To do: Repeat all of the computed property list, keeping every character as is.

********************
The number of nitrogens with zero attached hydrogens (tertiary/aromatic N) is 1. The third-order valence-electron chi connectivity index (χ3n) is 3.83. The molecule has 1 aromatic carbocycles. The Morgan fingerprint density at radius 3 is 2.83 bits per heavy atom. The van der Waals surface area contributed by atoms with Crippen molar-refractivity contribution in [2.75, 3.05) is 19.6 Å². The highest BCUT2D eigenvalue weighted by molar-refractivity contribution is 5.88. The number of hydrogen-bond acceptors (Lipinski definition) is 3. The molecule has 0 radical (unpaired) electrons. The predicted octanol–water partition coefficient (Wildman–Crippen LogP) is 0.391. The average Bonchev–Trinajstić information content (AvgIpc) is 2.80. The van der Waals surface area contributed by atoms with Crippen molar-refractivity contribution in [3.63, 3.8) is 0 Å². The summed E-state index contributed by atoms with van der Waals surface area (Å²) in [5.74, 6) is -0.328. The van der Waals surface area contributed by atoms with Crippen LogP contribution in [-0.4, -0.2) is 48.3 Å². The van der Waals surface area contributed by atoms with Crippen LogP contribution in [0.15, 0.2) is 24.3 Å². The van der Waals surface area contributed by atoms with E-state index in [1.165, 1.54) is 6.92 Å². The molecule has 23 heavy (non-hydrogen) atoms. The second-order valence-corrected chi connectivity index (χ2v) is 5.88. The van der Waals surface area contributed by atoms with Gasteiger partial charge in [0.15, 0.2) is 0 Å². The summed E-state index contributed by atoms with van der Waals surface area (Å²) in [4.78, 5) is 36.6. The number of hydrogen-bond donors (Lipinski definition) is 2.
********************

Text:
The number of nitrogens with zero attached hydrogens (tertiary/aromatic N) is 1. The third-order valence-electron chi connectivity index (χ3n) is 3.83. The molecule has 1 aromatic carbocycles. The Morgan fingerprint density at radius 3 is 2.83 bits per heavy atom. The van der Waals surface area contributed by atoms with Crippen molar-refractivity contribution in [2.75, 3.05) is 19.6 Å². The highest BCUT2D eigenvalue weighted by molar-refractivity contribution is 5.88. The number of hydrogen-bond acceptors (Lipinski definition) is 3. The molecule has 0 radical (unpaired) electrons. The predicted octanol–water partition coefficient (Wildman–Crippen LogP) is 0.391. The average Bonchev–Trinajstić information content (AvgIpc) is 2.80. The van der Waals surface area contributed by atoms with Crippen molar-refractivity contribution in [3.63, 3.8) is 0 Å². The summed E-state index contributed by atoms with van der Waals surface area (Å²) in [5.74, 6) is -0.328. The van der Waals surface area contributed by atoms with Crippen LogP contribution in [-0.4, -0.2) is 48.3 Å². The van der Waals surface area contributed by atoms with Crippen LogP contribution in [0.15, 0.2) is 24.3 Å². The van der Waals surface area contributed by atoms with E-state index in [1.165, 1.54) is 6.92 Å². The molecule has 23 heavy (non-hydrogen) atoms. The second-order valence-corrected chi connectivity index (χ2v) is 5.88. The van der Waals surface area contributed by atoms with Gasteiger partial charge in [0.15, 0.2) is 0 Å². The summed E-state index contributed by atoms with van der Waals surface area (Å²) in [4.78, 5) is 36.6. The number of hydrogen-bond donors (Lipinski definition) is 2.